The film experience in this simulation showed concrete examples of projects from Kenya to Sweden where education is being reinvented, and asked questions like: “What if instead of preparing children just for competition and the workplace, we reinvented education as way to teach them critical thinking, encourage cross disciplinary collaborations, and constantly question the world around them?”
The film then demonstrated successful applications of concepts like universal basic income, universal basic assets and universal basic services asking the question: “Instead of seeing automation as increasing inequality, what if we see it as a chance to make our societies more just and egalitarian?”
Moving on, visitors experienced concrete, practical ways in which they could all play a role in tackling climate change. “Could we help make where we live more sustainable? Make our towns or cities more prepared for climate change? Take time to reconnect with nature, to look at and understand where our food, water and power comes from?”
Finally, they were left with a set of powerful provocations:
“Remember that we live in a strange but pivotal time, a time where our collective actions will ring loudly through the generations to come. Will you be remembered as the generation that saw and seized the potential of humanity, or the generation that sealed its fate? It’s a stark choice, but it is one, that through your actions, you are making now.”
This simulation was designed to activate alternative thinking. Influential educators and decision makers were primed to consider the stark choices they are making today. We wanted to jump start their imaginations, so they felt ready to build a future with the potential to free us, enable us, and assist in the essential healing of political and social divides needed to collectively confront the approaching ecological tsunami of climate change.
We are very inspired by Stuart Candy and Peter Hayward’s work “The Polak Game: Where do you Stand?” and with their permission, reinterpreted it for this project. After experiencing both simulations, visitors entered a decompression area where their responses could be mapped on an axis according to their outlook on the future of work.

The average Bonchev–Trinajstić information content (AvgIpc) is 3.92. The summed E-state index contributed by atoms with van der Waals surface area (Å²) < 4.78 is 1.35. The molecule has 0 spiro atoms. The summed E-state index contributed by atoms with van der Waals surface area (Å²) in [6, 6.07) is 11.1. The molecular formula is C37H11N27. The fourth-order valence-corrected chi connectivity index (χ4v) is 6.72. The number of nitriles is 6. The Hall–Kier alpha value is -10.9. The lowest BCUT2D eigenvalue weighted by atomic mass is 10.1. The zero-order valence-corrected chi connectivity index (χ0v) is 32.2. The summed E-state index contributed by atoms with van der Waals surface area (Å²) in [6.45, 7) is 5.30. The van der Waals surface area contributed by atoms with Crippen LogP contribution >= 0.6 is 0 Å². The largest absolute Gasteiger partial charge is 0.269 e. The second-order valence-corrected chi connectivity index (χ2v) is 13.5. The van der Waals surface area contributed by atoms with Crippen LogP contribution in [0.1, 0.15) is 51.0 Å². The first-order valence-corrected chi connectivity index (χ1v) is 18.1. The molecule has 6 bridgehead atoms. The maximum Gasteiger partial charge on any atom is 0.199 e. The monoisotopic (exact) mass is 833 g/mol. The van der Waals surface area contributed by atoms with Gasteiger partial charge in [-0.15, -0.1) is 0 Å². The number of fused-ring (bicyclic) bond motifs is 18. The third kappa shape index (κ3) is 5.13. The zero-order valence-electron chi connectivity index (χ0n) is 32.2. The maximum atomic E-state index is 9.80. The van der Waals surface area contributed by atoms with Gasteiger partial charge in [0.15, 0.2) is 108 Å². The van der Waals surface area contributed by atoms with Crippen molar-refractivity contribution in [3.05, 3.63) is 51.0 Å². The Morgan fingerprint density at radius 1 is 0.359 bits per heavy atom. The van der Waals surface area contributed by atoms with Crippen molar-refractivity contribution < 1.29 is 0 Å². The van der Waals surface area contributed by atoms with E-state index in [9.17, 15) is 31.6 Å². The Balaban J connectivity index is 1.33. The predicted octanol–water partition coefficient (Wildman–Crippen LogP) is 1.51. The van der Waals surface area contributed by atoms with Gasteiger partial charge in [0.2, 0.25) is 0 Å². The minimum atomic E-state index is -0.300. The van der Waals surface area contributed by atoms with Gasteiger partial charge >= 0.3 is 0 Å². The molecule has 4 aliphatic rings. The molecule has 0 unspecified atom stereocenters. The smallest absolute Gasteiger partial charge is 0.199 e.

At either sides of the emotional spectrum, responses ranged from simply “Optimistic” to a hastily scrawled “Anxious”. Fortunately, the bulk of handwritten notes spoke of their own agency, overcoming fear, embracing the future, critical thinking, speculative thinking, and the need to ruminate and imagine possibilities for human collaborations with technology.
The theatrical and immersive future experience proved emotionally compelling and stirring for the audience. Over the course of two days, we had Heads of State, CEOs, Technology companies, educators, policy makers, journalists and students visiting us, and contributing their insights to the wall panel. The insights and recommendations from the audiences, alongside the live data capture and interviews have directly informed the future strategy and vision not only for Varkey Foundation, but also several other organisations who participated in the simulation. Collectively, we anticipate that these strategic visions will shape how we will work in the future.
Creative Direction: Anab Jain and Jon Ardern
Project Management: Carolina Vallejo
Art Direction: Xander Marritt
Architecture: Ivana Sehic
Script Writer: Tim Maughan
Graphic Design: Margot Lombaert Studio & Nicola Bradley
Motion Graphics: Xander Marritt
Film for Simulation Two: Inferstudio
Sound Design: Jamie Teasdale
AV Editing: Xander Marritt & Nicola Bradley
Documentation: Sabrina Haas & Matt Edgson
Physical build and production: George and Brunell